More Bluetooth peripherals need Google Fast Pair
With Bluetooth peripherals becoming more and more common, they haven’t necessarily become easier to set up and configure. Often the pairing process can be clunky, and for people who may use two phones at the same time for work or other reasons, the constant pairing and unpairing process can grow tiresome. I frequently need to switch my earphones and smartwatch to another device, and it can be cumbersome to do so. The best solution I have seen to the problem yet is Google’s Fast Pair, and more Bluetooth peripherals need to use it.
First and foremost: Google’s Fast Pair is a proprietary system that is part of Google Play Services and, therefore, is on pretty much every Android smartphone. It uses Bluetooth Low Energy to detect nearby Bluetooth accessories that are looking to pair and will pop up a photo of the accessory and a connect button if they’re discovered nearby on your Android smartphone. Fast Pair-enabled peripherals are registered to your Google account and work with Google’s Find My Device if you lose them by displaying their last registered location. You can also see battery info for your Bluetooth earphones on any device that they’ve been previously paired to. Even better, this support works on Chrome OS too, and any paired devices from your Android smartphone will also be pairable with your Chromebook.
Google’s second-gen Pixel Buds support all of Fast Pair’s features. Credits: Rich Woods.
Having used both the OnePlus Buds and the OnePlus Buds Z, I can say that one of my favorite features of these earphones was Google Fast Pair support. While it certainly makes the pairing process a breeze, there are very few devices on the market that actually use Fast Pair, and despite there being fitness trackers like the Fitbit Sense supporting it, the overall list of accessories that support it is primarily comprised of earphones. One other downside I have found is that it’s somewhat a complicated process to remove previously-paired Fast Pair devices from your Google account. You need to go to your Google settings, device connections, and then click “saved devices” to access a menu to remove them from your account. This can make it annoying for reselling, though is also an upside if they’re stolen.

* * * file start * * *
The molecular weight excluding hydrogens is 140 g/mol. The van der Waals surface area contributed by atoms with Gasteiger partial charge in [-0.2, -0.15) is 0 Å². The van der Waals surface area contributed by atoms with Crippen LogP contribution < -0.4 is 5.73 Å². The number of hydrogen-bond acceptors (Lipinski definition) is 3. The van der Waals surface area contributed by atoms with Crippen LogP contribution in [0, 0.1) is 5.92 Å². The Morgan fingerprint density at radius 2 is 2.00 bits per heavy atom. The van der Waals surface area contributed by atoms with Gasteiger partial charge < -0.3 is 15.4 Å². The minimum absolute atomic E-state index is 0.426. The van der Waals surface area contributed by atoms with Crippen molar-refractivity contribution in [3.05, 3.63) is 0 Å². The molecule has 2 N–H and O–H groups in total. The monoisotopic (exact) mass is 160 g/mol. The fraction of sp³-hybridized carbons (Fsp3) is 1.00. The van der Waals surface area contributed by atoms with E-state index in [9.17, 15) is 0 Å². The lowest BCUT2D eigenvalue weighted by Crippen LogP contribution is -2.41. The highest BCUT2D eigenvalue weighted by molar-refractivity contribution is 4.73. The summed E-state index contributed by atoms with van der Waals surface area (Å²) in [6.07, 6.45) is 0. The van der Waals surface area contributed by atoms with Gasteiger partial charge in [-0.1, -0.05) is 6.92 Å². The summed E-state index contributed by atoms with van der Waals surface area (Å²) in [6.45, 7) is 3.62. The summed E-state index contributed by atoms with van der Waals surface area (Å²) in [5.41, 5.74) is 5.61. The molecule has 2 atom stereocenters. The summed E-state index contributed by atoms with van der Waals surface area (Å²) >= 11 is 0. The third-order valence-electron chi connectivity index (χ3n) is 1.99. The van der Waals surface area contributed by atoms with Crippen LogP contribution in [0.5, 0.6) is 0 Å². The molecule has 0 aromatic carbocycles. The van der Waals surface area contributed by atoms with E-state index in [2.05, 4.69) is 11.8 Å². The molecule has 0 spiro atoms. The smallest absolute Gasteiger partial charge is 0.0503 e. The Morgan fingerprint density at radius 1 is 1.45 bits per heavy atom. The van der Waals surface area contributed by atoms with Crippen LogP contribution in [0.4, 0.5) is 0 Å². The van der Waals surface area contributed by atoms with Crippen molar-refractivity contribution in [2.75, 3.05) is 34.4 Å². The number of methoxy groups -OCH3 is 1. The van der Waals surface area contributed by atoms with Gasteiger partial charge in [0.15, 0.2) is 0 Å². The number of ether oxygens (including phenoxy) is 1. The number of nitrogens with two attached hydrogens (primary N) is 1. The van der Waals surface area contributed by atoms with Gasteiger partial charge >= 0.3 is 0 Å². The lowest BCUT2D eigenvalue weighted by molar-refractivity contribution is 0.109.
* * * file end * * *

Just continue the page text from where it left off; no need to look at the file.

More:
As smartwatches grow in popularity and headphone jacks slowly disappear, the Bluetooth pairing system needs a major revamp. The replacement for the headphone jack, assuming that the technology is going that way, needs to be a whole lot easier to use in order to win over the masses. Some of the Bluetooth accessories on the market today are incredible, but I’m sure we’ve all run into pairing problems at one point or another. Fast Pair aims to standardize the process for Android phones, and it’s a shame that not many devices actually use it. The only other alternative I’ve seen that does a similar job is the ability to pair via an NFC tag, like on the Sony WH-1000XM3 headphones that I use daily. While it still doesn’t pair across multiple devices, the idea of pairing via an NFC tag is neat in that it’s also extremely quick and painless and doesn’t require fiddling with your device settings. The fact that Fast Pair doesn’t work with Wear OS watches is a missed opportunity, too.
Fast Pair is such a useful feature, and the fact that it can help to locate lost devices along with streamlining the entire pairing process makes this a must, in my opinion, for future Bluetooth peripherals. If we take a look at the Apple ecosystem, the system surrounding AirPods seems to be what Google is striving for. Pairing your AirPods with your iPhone will sync them across all of your Apple devices. What’s more, let’s say you get a call on your phone while using your AirPods with your Mac. When you answer the call, your phone will automatically be connected to your AirPods, and then switched back to your Mac after the call. It’s completely seamless. If that’s the future of Google Fast Pair, then let’s hope that we see more and more device manufacturers take it up in the future!